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SCENE I.-On a Ship at Sea. A tempestuous noise of thunder and lightning heard.
MASTER. Good, speak to the mariners fall to't yarely, or we run ourselves aground: bestir, bestir.
Enter a Ship-master and a Boatswain severally.
MASTER. Boatswain !
BOATS. Here, master: what cheer?
SEB. A pox o' your throat, you bawling, blasphemous, incharitable dog!
BOATS. Work you, then.
ANT. Hang, cur, hang! you whoreson, insolent noise-maker, we are less afraid to be drowned than thou art.
GON. I'll warrant him for drowning; though the ship were no stronger than a nutshell, and as leaky as an unstanched wench.
BOATS. Lay her a-hold, a-hold! set her two courses! off to sea again; lay her off!
Re-enter Mariners, wet.
MAR. All lost! to prayers, to prayers! all lost! [Exeunt.
BOATS. What, must our mouths be cold? GON. The king and prince at prayers! let 's assist them, For our case is as theirs. SEB.
I'm out of patience. ANT. We are merely cheated of our lives by drunkards :This wide-chapp'd rascal,-would thou mightst lie drowning,
The washing of ten tides!
He'll be hang'd yet, Though every drop of water swear against it, And gape at wid'st to glut him.
[A confused noise within.]—Mercy on us !— We split, we split!-Farewell, my wife and children! Farewell, brother! We split, we split, we split !—(1) [Exit Boatswain. ANT. Let's all sink with the king. SEB. Let's take leave of him. GON. Now would I give a thousand furlongs of sea for an acre of barren ground,-long heath, brown furze, anything. The wills above be done! but I would fain die a dry death.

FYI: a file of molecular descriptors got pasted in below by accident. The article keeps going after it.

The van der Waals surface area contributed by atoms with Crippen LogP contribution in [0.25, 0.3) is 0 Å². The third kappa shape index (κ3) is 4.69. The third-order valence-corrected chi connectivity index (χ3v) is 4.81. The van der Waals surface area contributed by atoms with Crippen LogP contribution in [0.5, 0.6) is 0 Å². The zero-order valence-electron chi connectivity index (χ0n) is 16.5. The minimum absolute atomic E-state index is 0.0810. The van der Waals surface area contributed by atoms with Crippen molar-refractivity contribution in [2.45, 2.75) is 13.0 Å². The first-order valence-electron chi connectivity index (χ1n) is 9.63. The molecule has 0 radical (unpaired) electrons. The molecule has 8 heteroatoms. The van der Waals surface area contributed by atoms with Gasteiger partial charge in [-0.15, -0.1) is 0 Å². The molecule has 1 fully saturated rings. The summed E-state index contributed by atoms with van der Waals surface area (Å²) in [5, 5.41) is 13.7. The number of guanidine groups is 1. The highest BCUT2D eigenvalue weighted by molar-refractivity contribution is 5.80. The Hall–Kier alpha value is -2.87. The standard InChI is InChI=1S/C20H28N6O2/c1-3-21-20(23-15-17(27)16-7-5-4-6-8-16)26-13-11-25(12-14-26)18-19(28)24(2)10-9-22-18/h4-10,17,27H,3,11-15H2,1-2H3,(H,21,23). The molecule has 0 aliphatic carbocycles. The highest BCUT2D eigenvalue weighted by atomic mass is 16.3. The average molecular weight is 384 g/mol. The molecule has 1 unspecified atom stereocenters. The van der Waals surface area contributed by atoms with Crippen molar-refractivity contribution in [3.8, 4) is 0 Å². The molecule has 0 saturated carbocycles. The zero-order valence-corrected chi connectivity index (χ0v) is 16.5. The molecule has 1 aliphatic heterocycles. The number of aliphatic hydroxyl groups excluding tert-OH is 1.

SCENE II.-The Island: before the Cell of Prospero.
Enter PROSPERO and MIRANDA.
MIRA. If by your art, my dearest father, you have
Put the wild waters in this roar, allay them."
If by your art, my dearest father, you have Put the wild waters in this roar, allay them.]
These lines are not metrical, and sound but gratingly on the ear. It would be an improvement perhaps if we read them thus,
"If by your art, my dearest father, you
Have put the wild waters in this roar, allay them."
(*) Old text, creature.
mounting to the welkin's cheek,-] Although we have, in "Richard II." Act III. Sc. 2,-" the cloudy cheeks of heaven," and elsewhere, "welkin's face." and "heaven's face," it may well be questioned whether "cheek," in this place, is not a misprint. Mr. Collier's annotator substitutes heat, a change characterised by Mr. Dyce as "equally tasteless and absurd." A more appropriate and expressive word, one, too, sanctioned in some measure by its occurrence in Ariel's description of the same elemental conflict, is probably, crack, or cracks,
the fire, and cracks Of sulphurous roaring, the most mighty Neptune Seem to besiege," &c.
In Miranda's picture of the tempest, the sea is seen to storm and overwhelm the tremendous artillery of heaven; in that of Ariel,
The direful spectacle of the wreck, which touch'd
For thou must now know further.
MIRA. You have oftenb Begun to tell me what I am; but stopp'd, And left me to a bootless inquisition, Concluding, Stay, not yet.
PRO. The hour's now come; The very minute bids thee thine ear; Obey, and be attentive. Canst thou remember A time before we came unto this cell?
I do not think thou canst, for then thou wast not Out three years old.c
Thy father was the duke of Milan, and
Certainly, sir, I can.